Stuart Jeffries’ book about television nostalgia, [Mrs Slocombe’s Pussy](http://www.amazon.co.uk/Mrs-Slocombes-Pussy-Growing-Front/dp/0006551750/ref=ed_oe_p), is a great read. And so it’s really disappointing when he gets it so, so wrong.
After the sad passing of Mollie Sugden, best known for her role as Mrs. Slocombe in 1970s TV sitcom _Are You Being Served?_, a number of people paid tribute on Twitter by adding a ‘hashtag’ of `#mrsslocombespussy` to their tweets. For the non Twitter-literate, a hashtag is a word preceded by a # symbol that, when clicked on, leads to a set of search results of all the public tweets mentioning that word.
Except, in this case, it didn’t. Follow the hashtag for [#mrsslocombespussy](http://search.twitter.com/search?q=%23MrsSlocombesPussy) and you see “No results found”. As soon as people found out, they were up in arms. Those pesky Americans! Don’t they get our ribald, if mildly offensive, innuendo-laden 1970s humour?
Jeffries himself wrote a piece for today’s Guardian, which appears in the ‘Shortcuts’ section of the G2 supplement. It’s also online with the same headline as in print: [The strange case of Mrs Slocomobe’s vanishing pussy](http://www.guardian.co.uk/technology/2009/jul/08/twitter-mollie-sugden-mrs-slocombe).
> And then, suddenly, and totally unacceptably, the tweet-grieving, which had brought solace to so many, stopped. Click now on the hashtag now and Twitter replies, “No results.” …
> Twitter is run by Americans and those puritanical censors of British culture’s Rabelasian rudery don’t dig double entendres, especially when they relate to a woman’s genitals. As a result, they acted to silence the tweet-grieving.
Except, er, they didn’t. And it was pretty easy to find out why, to be honest. Only on Monday, a British newspaper had included in its media section a breakdown of what actually happened:
> But not everyone on Twitter got the joke, with bloggers immediately suspecting foul play. “An odd, vulgar hashtag has appeared [that] obviously doesn’t belong there and doesn’t lead to any actual Twitter conversations,” said a blogger on the social media site mashable.com. “Trending topics are a great way to find out what’s hot in the Twitterverse, but they’re also a haven for malicious hackers and spammers.”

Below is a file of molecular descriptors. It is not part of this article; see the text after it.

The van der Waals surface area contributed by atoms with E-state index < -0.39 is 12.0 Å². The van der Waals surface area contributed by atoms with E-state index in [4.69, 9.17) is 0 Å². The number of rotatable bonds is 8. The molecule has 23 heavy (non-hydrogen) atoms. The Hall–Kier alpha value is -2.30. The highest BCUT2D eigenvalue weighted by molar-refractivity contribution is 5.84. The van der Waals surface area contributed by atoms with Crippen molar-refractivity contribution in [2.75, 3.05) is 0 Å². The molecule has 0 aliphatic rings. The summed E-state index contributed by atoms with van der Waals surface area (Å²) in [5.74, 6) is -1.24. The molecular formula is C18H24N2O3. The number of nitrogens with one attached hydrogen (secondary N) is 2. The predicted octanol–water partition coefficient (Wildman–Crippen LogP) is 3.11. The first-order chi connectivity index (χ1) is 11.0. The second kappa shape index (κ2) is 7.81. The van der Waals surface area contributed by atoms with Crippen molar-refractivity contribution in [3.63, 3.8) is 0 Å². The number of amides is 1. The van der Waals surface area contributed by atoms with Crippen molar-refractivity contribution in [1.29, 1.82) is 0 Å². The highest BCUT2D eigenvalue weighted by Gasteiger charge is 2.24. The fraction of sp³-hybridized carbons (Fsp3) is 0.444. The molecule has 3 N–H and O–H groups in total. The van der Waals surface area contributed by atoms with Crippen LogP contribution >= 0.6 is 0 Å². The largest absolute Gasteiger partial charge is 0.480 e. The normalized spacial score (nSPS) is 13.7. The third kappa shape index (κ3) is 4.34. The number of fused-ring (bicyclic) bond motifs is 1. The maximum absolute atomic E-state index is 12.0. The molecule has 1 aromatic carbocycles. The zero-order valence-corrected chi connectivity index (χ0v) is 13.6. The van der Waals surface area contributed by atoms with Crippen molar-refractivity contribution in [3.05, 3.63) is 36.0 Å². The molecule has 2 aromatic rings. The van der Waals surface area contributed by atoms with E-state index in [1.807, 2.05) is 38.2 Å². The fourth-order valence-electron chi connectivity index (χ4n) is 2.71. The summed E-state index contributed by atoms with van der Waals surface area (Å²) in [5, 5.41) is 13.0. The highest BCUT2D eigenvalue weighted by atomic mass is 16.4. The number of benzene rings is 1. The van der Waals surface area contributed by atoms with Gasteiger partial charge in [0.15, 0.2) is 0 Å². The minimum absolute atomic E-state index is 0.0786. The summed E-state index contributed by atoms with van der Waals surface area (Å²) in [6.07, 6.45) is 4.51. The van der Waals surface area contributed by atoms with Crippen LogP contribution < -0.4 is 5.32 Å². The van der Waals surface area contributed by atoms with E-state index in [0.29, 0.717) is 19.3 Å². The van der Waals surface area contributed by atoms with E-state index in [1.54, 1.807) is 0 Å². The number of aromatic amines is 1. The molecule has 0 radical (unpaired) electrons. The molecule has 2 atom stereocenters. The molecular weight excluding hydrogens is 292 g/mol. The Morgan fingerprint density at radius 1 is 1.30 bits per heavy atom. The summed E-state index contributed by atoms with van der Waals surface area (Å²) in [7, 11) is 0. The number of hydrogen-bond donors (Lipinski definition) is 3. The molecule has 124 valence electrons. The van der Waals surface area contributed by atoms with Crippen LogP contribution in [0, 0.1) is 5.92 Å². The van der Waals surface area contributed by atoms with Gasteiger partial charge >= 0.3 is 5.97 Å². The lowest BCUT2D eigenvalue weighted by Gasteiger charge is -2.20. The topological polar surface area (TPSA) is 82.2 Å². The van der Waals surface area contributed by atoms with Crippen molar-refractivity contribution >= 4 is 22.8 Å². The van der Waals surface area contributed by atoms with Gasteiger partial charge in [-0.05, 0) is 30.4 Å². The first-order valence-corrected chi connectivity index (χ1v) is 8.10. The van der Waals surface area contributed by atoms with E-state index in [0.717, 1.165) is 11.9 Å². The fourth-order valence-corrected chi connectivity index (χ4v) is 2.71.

> Yet when people tried to search for the topic #mrsslocombespussy on Twitter, it generated zero results, leading to suspicions that it had been censored or filtered out. Not so, said Twitter’s co-founder, Biz Stone, who blamed its disappearance on a bug. “We don’t filter out offensive content from search,” Stone told appscout.com. **”There’s a bug involving hashtagged words with more than 16 characters. If you search for the same word or phrase without the hashtag you would see it in results.”**
> So it was a cock-up rather than a conspiracy. Which was somehow entirely appropriate – Mrs Slocombe’s pussy falling foul of a cock-up. They could write that into a new show.
(My emphasis). And indeed, he’s right: If you search for [MrsSlocombesPussy](http://search.twitter.com/search?q=MrsSlocombesPussy) without the preceding hash symbol, all the results come up. Which, sadly, currently includes rather a lot of people complaining about censorship that doesn’t exist, as a result of being fired up by Stuart Jeffries’ inaccurate article.
If Jeffries — or his editor — had just read that piece including Stone’s comments, he could have been saved an awful lot of embarrassment. It shouldn’t have been too difficult: after all, Monday’s media piece appeared in — yes, you’ve guessed it — [the Guardian](http://www.guardian.co.uk/media/2009/jul/06/lebedev-evening-standard-michael-jackson).
**Update: [Things have moved on — but not by much](http://matthewman.net/2009/07/09/pussy-problems-part-2/)**
**Update 2: [Another article from the Guardian](http://www.guardian.co.uk/technology/2009/jul/08/hashtags-twitter-spam)** — thankfully this one gets it right (by repeating Monday’s factually accurate version of events)